Reports on the cost for the Exchequer of tax relief on pensions are either misunderstood or disingenuous.
Experts in the Department of Finance claim that an additional €2.1bn could be collected by Revenue if we abolished tax relief on pensions.
Obviously, if one is looking at pension reform, which the Government currently is, what could be bought in terms of hospital beds, social welfare, housing etc., for €2.1bn, is an enticing prospect. Some political parties and independents have taken up the mantle.
The financial basis of their conclusions is erroneous, however. And where one could forgive the political establishment for accepting the figures in their blind pursuit for electoral votes, there is little basis for exonerating the experts in the Department for producing a skewed picture.
To begin with, pensions do not benefit from tax relief; it is more accurately a deferral of tax. The tax is paid when the pension is drawn down. However, when producing the costings, the Department omits to account for the tax collected by Revenue on exit.
This omission is at best an accounting error. At worst, one would fear that the argument is a fabrication pushed forward to promote a hidden agenda. Either way, it will at a minimum end up disappointing those who were duped to believe that hospital beds could be bought with the savings from abolishing tax relief.
Furthermore, no attempt has been made to quantify the fact that that the State makes a profit on this system of deferral. The profit materialises because employer contributions to occupational schemes (which represent the largest proportion of funded pension benefits) typically generate a tax saving of 12.5%. On exit however, the benefits are taxed in the hands of individuals at rates up to 52%.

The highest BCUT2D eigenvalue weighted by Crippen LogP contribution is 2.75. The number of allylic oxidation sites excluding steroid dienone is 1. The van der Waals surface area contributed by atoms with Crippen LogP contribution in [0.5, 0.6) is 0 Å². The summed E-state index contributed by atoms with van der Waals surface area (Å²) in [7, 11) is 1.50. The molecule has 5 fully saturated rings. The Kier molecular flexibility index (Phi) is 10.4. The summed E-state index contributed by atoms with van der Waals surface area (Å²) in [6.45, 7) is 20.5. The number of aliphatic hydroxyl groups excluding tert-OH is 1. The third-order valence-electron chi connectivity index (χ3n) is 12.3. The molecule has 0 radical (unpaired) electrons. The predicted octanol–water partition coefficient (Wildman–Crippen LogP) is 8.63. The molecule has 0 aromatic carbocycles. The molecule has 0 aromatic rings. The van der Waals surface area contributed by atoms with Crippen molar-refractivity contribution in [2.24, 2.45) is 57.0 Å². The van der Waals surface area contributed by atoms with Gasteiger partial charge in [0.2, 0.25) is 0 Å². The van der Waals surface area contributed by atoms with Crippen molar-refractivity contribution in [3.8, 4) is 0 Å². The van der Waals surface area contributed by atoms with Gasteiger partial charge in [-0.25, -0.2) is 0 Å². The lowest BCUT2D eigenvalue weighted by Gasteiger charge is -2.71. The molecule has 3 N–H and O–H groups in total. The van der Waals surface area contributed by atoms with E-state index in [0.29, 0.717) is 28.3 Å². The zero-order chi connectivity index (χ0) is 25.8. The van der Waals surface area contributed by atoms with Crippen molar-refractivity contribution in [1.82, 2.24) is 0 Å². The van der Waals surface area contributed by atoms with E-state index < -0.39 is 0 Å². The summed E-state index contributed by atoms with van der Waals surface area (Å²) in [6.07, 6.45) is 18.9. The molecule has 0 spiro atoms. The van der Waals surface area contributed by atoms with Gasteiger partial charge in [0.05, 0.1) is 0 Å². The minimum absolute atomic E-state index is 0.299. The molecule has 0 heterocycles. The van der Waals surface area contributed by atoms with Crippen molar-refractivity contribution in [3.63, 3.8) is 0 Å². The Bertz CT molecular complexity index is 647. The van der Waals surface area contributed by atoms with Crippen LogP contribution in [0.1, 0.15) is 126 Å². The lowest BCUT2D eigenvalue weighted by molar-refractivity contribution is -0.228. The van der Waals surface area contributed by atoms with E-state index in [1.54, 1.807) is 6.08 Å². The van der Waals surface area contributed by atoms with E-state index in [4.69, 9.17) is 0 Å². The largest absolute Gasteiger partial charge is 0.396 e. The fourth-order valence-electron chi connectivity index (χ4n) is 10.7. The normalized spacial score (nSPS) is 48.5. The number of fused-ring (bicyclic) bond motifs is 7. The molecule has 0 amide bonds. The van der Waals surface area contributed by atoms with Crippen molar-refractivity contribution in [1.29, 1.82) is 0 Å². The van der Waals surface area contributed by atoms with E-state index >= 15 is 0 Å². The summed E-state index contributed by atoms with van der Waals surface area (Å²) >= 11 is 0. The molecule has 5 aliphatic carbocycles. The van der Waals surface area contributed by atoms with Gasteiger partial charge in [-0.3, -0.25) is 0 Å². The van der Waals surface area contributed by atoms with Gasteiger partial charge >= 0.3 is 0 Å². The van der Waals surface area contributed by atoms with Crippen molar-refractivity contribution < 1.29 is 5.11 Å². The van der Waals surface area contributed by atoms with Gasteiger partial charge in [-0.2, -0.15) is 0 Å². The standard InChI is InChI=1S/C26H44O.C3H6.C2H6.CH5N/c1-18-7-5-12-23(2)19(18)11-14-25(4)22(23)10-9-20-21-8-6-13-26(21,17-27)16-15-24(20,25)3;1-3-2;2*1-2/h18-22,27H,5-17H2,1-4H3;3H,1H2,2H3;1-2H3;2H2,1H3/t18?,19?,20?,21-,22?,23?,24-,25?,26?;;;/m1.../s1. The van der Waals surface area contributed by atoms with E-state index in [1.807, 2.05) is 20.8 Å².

The end result is a set of numbers that actually mean nothing. Using them as a basis for decision-making is extremely dangerous.
Finally, the manner in which the tax reliefs on pension schemes is calculated has the effect of increasing the divide between private sector pensions and public-sector pensions. Figures reveal that the annual cost to Revenue of exempting public sector workers from Benefit-in-Kind tax on their pensions approaches €2bn. If it is accepted that any tampering with tax relief must affect public sector and private sector workers equally, a nurse would on average have to pay Benefit-in-Kind tax on 30% of his salary and a guard would be stung with additional tax on more than half of her salary.
There is no mention of that, however.
Report on Tax Expenditures: Incorporating outcomes of Tax Expenditure Reviews completed since October 2015. October 2016
Department of Public Expenditure and Reform: Actuarial Review of Pension Provision in the Irish Public Service and a Comparison with the Private Sector
*Please note this content is the view of the author and not of Independent Trustee Company